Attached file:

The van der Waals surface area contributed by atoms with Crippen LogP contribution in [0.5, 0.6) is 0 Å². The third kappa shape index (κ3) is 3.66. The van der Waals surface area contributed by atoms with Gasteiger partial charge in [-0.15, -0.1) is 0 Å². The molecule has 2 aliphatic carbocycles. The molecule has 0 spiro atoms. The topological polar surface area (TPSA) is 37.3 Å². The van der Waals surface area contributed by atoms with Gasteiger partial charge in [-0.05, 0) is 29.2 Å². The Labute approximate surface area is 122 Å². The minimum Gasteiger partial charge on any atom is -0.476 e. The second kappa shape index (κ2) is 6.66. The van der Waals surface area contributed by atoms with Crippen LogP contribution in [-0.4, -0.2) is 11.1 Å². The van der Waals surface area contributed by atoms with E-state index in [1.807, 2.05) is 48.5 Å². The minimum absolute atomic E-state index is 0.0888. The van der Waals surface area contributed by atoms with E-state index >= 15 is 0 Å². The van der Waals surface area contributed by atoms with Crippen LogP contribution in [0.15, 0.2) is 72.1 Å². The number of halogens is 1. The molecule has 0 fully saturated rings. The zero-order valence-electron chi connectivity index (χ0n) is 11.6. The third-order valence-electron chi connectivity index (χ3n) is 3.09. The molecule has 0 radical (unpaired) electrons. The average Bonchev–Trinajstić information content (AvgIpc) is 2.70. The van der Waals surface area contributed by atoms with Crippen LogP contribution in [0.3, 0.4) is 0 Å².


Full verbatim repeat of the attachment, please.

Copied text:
The van der Waals surface area contributed by atoms with Crippen LogP contribution in [0.5, 0.6) is 0 Å². The third kappa shape index (κ3) is 3.66. The van der Waals surface area contributed by atoms with Gasteiger partial charge in [-0.15, -0.1) is 0 Å². The molecule has 2 aliphatic carbocycles. The molecule has 0 spiro atoms. The topological polar surface area (TPSA) is 37.3 Å². The van der Waals surface area contributed by atoms with Gasteiger partial charge in [-0.05, 0) is 29.2 Å². The Labute approximate surface area is 122 Å². The minimum Gasteiger partial charge on any atom is -0.476 e. The second kappa shape index (κ2) is 6.66. The van der Waals surface area contributed by atoms with Crippen LogP contribution in [-0.4, -0.2) is 11.1 Å². The van der Waals surface area contributed by atoms with E-state index in [1.807, 2.05) is 48.5 Å². The minimum absolute atomic E-state index is 0.0888. The van der Waals surface area contributed by atoms with E-state index >= 15 is 0 Å². The van der Waals surface area contributed by atoms with Crippen LogP contribution in [0.15, 0.2) is 72.1 Å². The number of halogens is 1. The molecule has 0 fully saturated rings. The zero-order valence-electron chi connectivity index (χ0n) is 11.6. The third-order valence-electron chi connectivity index (χ3n) is 3.09. The molecule has 0 radical (unpaired) electrons. The average Bonchev–Trinajstić information content (AvgIpc) is 2.70. The van der Waals surface area contributed by atoms with Crippen LogP contribution in [0.3, 0.4) is 0 Å².